On 7th March 1866, Archbishop of York called a ‘day of humiliation’ when East Riding ministers were instructed to ‘exhort the people to accept this grievous murrain as a chastisement from the hand of our loving Father’, in response to the Great Cattle Plague. Rinderpest had been introduced from Russia through Hull cattle imports, leading to widespread slaughter, and restrictions on the movement of cattle. Many areas of the country were affected.

On 7th March 1888, Rev Henry Kemp, Master of Hull Charterhouse, died after 20 years in post, having pressed for change, including an end to evicting widows when their husband died.

On 7th March 1919, after the death of her husband, Central Hull MP Sir Mark Sykes, the Hull Conservative Party unanimously voted to invite Lady Edith Sykes to stand as candidate in the by-election.  Lady Edith cited her responsibility to her family as the reason for refusing their offer.

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February 26th

On 26th February 1381, Archbishop of York Alexander Neville announced his intention to visit Beverley, provoking a mass walk-out of Beverley clergy, most going to Lincoln or London. Neville replaced them with vicars choral from York but failed in his power struggle.

On 26th February 1552, Sir Michael Stanhope was executed on Tower Hill, London, for instigating rebellion, and conspiring to murder John Dudley, Duke of Northumberland. Stanhope was a Nottinghamshire knight, twice Governor of Hull, where the townspeople complained to the Privy Council of his high-handedness. He also acquired a great deal of land after the Dissolution, including in Sutton-on-Hull.

On 26th February 1671, Robert Constable, Viscount Dunbar of Burton Constable, was indicted at Middlesex Sessions Court with the murder of Peter Varnall and confessed. Hi accomplices were Peter Savage and John Fennick. It seems that Varnall was the innocent victim of young aristos on a drunken spree.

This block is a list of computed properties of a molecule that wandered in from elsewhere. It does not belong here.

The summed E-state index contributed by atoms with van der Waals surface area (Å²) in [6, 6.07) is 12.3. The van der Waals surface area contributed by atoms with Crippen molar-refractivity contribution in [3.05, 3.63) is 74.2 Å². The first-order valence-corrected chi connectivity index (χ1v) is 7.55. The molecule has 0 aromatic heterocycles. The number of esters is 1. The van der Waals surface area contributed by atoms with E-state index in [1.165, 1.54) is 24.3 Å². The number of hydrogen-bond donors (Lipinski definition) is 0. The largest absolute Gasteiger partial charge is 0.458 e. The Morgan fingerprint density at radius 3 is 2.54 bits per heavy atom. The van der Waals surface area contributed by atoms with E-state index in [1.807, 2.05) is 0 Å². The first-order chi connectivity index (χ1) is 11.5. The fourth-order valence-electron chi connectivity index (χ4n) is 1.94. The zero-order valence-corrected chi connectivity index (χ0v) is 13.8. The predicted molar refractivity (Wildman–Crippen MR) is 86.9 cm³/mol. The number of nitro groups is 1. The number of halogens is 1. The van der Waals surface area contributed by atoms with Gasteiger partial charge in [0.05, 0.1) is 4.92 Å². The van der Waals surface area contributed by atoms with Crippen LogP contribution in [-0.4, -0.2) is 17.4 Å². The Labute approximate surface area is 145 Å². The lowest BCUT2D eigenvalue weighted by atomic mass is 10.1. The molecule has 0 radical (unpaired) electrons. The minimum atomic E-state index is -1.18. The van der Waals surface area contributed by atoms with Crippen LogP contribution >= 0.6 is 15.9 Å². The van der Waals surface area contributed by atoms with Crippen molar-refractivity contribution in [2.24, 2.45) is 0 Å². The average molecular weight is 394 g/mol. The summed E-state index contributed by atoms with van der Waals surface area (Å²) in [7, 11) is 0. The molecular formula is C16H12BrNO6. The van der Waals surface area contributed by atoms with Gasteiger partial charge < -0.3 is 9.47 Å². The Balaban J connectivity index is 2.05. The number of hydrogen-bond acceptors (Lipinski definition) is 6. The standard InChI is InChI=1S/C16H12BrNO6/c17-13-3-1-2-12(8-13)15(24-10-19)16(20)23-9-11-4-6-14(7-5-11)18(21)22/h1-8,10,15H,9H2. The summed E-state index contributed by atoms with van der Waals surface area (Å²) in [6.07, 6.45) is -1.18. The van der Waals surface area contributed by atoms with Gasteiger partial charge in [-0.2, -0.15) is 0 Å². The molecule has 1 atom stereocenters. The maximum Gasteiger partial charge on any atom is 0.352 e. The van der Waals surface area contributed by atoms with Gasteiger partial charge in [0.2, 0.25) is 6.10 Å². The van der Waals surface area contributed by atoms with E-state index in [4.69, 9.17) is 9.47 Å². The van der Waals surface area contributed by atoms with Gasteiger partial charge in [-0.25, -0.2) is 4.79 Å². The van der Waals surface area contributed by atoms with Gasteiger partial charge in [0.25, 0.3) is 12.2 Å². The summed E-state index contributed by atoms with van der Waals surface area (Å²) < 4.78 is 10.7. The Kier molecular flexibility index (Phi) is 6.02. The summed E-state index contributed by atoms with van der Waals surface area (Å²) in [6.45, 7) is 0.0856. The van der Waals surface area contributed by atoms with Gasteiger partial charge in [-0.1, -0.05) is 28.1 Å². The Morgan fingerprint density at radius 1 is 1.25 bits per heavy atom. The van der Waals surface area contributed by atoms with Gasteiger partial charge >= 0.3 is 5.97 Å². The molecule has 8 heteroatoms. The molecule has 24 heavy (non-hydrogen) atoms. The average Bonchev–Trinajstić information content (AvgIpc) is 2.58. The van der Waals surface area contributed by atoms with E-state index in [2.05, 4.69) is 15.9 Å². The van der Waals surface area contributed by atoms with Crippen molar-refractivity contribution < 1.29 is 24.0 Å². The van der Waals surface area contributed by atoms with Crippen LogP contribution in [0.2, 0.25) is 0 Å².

On 26th February 1869, Christopher Sykes, MP for the East Riding of Yorkshire, moved the Bill which later in the year became the Sea Birds Preservation Act, supported by Rev HF Barnes-Lawrence of Bridlington. Up to 232,000 seabirds and eggs were killed, often shot for sport, each breeding season. This earned Sykes the nickname ‘The Gulls’ Friend’. See cartoon below.  Link is to film of ‘climmers’. https://www.youtube.com/watch?v=B5ynIfnmVK0

On 26th February 1903, Martin Samuelson, marine engineer, died at Hessle, aged 78. Owner of Martin Samuelson & Co, of Neptune Street, Hull, and later Sammy’s Point, who built hydraulic presses, steel boilers and early steel vessels, and the North Bridge. Hull councillor from 1853, Sheriff 1857, Mayor 1858, first colonel of Royal East Yorkshire Volunteer Artillery and JP. (born 2.1.1825 in Liverpool).

On 26th February 1914, the Coverdale family of Hollym played a football match against another family with 11 sons, the Charlesworths of Scunthorpe. The Coverdales won 3: 0.

On 26th February 1935, Thomas Edward Lawrence, known as T.E.Shaw, (‘Lawrence of Arabia’) left Bridlington when discharged from the RAF; he had been supervising armour-plating power launches for target practice. Whilst in Bridlington, he had lived at the Ozone Hotel, Bridlington (now Royal Yorkshire Yacht Club). There is a sundial dedicated to him in South Cliff Gardens.

On 26th February 1942, Pilot F/Sgt Reginald Francis Robb and 5 crew of Wellington bomber Z8536 took off from RAF Pocklington and crash landed at Yapham due to an engine fire. They jettisoned their bombs, but were caught in the blast and all the crew were lost. 4 are buried in Barmby Moor.

Christopher Sykes MP